World’s Deepest Earthquake at 467 Miles May Change the Way Scientists Look at Quakes

Nature

Scientists are currently trying to confirm a record-breaking temblor. If they succeed, it would fundamentally alter how geologists see earthquakes.

Aftermath of an earthquake

(Photo : Getty Images)

World’s Deepest Earthquake 

A great number of earthquakes occur within a few hundred miles of the Earth’s surface. Scientists were perplexed six years ago when the globe was shocked by deep-seated quakes. We’re not talking about the typical range of a few dozen miles.

We’re talking hundreds of miles below the surface of the Earth, where it was previously considered that a typical earthquake wouldn’t be possible because of the extreme temperature and pressure.

The improbable earthquake occurred 467 miles beneath the surface of the planet, at a layer known as the lower mantle. There have been clues of lower mantle quakes here and there, but scientists have never been able to locate them.

Douglas Wiens is one of the researchers who thinks that this is sufficient proof. He’s a seismologist at Washington University in St. Louis who specializes in deep quakes. Despite the fact that he was not a member of the research team, he has his own opinions about the event.

“This is by far the best evidence for an earthquake in the lower mantle,” Wiens told National Geographic.

Heidi Houston also spoke with the outlet about what she thinks. Houston is a geophysicist at the University of Southern California and a deep quake specialist. She, like Wiens, was not a member of the research team.

Also Read: Experts: Taiwan Earthquakes Triggered by Seasonal Changes in the Levels of Water

Do Deep Earthquakes Happen Often?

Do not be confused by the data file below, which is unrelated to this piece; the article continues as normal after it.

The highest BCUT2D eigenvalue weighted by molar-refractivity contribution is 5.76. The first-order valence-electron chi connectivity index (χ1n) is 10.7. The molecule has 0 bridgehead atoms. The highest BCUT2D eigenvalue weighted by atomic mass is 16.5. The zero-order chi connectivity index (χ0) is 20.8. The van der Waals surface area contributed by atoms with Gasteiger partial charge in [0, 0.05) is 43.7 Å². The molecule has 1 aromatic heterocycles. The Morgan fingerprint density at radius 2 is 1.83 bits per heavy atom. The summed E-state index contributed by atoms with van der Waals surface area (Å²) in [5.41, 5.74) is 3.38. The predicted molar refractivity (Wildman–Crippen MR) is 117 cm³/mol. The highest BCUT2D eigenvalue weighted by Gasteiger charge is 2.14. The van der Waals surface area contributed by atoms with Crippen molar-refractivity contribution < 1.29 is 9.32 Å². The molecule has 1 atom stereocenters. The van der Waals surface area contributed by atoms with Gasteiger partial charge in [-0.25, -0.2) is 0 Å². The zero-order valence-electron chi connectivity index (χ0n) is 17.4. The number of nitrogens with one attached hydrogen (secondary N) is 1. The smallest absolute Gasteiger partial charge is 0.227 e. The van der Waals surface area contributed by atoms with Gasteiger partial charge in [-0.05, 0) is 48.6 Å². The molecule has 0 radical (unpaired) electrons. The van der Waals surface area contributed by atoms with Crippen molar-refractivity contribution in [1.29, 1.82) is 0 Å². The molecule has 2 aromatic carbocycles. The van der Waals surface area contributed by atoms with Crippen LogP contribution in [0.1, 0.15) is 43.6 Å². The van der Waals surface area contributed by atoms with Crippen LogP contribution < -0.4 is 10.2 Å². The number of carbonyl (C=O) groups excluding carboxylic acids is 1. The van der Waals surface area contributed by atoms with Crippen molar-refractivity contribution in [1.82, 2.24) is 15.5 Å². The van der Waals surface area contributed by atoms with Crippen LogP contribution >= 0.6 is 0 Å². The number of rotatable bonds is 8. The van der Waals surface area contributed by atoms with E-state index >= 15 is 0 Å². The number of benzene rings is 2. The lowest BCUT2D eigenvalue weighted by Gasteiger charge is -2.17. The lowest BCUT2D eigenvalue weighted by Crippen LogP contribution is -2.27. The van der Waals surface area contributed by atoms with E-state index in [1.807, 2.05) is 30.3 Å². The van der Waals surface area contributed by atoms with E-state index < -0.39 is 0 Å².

Quakes does not happen often.

Most earthquakes, in fact, are rather shallow. Between 1976 and 2020, a total of 56,832 moderate to major earthquakes were registered. Only roughly 18% of those were deeper than 43 miles. Moving on, just approximately 4% of the strikes were below 186 miles.

This is the standard cut-off depth for classifying a “deep earthquake.” As you may expect, a 7.9 earthquake occurring 467 miles below is rather unusual.

Scientists and academics from all around the world are still attempting to figure out how these quakes might have occurred in the first place.

Aftermath of an earthquake

(Photo : Getty Images)

Surface Temblors

When it comes to surface temblors, the explanation is simple: tectonic plates build up stress until the earth fissures and moves. That’s when the quake’s tremors is noticed and felt

This is not the case, however, deep within the globe. Those shudders are prevented by excessively high pressure.

Houston said: “Everything is just very strongly compressed in all directions.” 

Buildings, bridges, pipelines, trains, embankments, and other infrastructure can all be severely damaged by surface temblors. The strength of the ground vibrations and the behavior of the foundation soils are connected to the type and quantity of damage sustained.

The impacts of a large earthquake in the most severely damaged region, known as the meizoseismal area, are frequently multifaceted and depend on the topography and composition of the surface materials. On soft alluvium and unconsolidated sediments, they are generally more severe than on hard rock.

Inside the Earth’s core, rocks function more like putty than solid pieces, according to Magali Billen, a geodynamicist at the University of California, Davis. So, what is it that might create an earthquake? That is an issue that researchers are still looking into.

Related Article: Can Pets Predict an Incoming Earthquake? Animals’ Eerily Amazing Perception May be the Key

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